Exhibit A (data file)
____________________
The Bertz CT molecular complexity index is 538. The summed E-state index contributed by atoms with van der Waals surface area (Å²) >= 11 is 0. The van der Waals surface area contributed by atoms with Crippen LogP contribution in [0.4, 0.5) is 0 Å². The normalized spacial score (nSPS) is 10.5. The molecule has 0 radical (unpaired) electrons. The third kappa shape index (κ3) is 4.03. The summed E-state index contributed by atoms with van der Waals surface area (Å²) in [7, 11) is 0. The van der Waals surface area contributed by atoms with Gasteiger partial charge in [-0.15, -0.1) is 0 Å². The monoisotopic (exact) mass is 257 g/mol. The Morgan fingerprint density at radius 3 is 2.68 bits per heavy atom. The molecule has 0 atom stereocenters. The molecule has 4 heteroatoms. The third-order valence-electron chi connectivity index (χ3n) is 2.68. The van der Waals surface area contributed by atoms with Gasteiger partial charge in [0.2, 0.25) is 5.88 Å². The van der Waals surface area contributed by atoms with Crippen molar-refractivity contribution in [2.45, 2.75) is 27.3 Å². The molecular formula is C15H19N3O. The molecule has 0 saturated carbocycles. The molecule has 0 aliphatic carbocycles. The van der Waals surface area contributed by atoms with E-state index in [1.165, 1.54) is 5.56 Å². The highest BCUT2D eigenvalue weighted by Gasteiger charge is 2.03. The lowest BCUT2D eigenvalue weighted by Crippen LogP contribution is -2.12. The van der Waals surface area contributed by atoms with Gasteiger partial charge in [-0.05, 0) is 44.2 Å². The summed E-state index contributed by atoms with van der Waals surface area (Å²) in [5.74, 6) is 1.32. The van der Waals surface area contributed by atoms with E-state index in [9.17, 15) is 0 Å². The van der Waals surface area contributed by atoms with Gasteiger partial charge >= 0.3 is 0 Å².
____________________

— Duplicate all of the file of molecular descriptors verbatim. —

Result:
The Bertz CT molecular complexity index is 538. The summed E-state index contributed by atoms with van der Waals surface area (Å²) >= 11 is 0. The van der Waals surface area contributed by atoms with Crippen LogP contribution in [0.4, 0.5) is 0 Å². The normalized spacial score (nSPS) is 10.5. The molecule has 0 radical (unpaired) electrons. The third kappa shape index (κ3) is 4.03. The summed E-state index contributed by atoms with van der Waals surface area (Å²) in [7, 11) is 0. The van der Waals surface area contributed by atoms with Gasteiger partial charge in [-0.15, -0.1) is 0 Å². The monoisotopic (exact) mass is 257 g/mol. The Morgan fingerprint density at radius 3 is 2.68 bits per heavy atom. The molecule has 0 atom stereocenters. The molecule has 4 heteroatoms. The third-order valence-electron chi connectivity index (χ3n) is 2.68. The van der Waals surface area contributed by atoms with Gasteiger partial charge in [0.2, 0.25) is 5.88 Å². The van der Waals surface area contributed by atoms with Crippen molar-refractivity contribution in [2.45, 2.75) is 27.3 Å². The molecular formula is C15H19N3O. The molecule has 0 saturated carbocycles. The molecule has 0 aliphatic carbocycles. The van der Waals surface area contributed by atoms with E-state index in [1.165, 1.54) is 5.56 Å². The highest BCUT2D eigenvalue weighted by Gasteiger charge is 2.03. The lowest BCUT2D eigenvalue weighted by Crippen LogP contribution is -2.12. The van der Waals surface area contributed by atoms with Gasteiger partial charge in [-0.05, 0) is 44.2 Å². The summed E-state index contributed by atoms with van der Waals surface area (Å²) in [5.74, 6) is 1.32. The van der Waals surface area contributed by atoms with E-state index in [9.17, 15) is 0 Å². The van der Waals surface area contributed by atoms with Gasteiger partial charge >= 0.3 is 0 Å².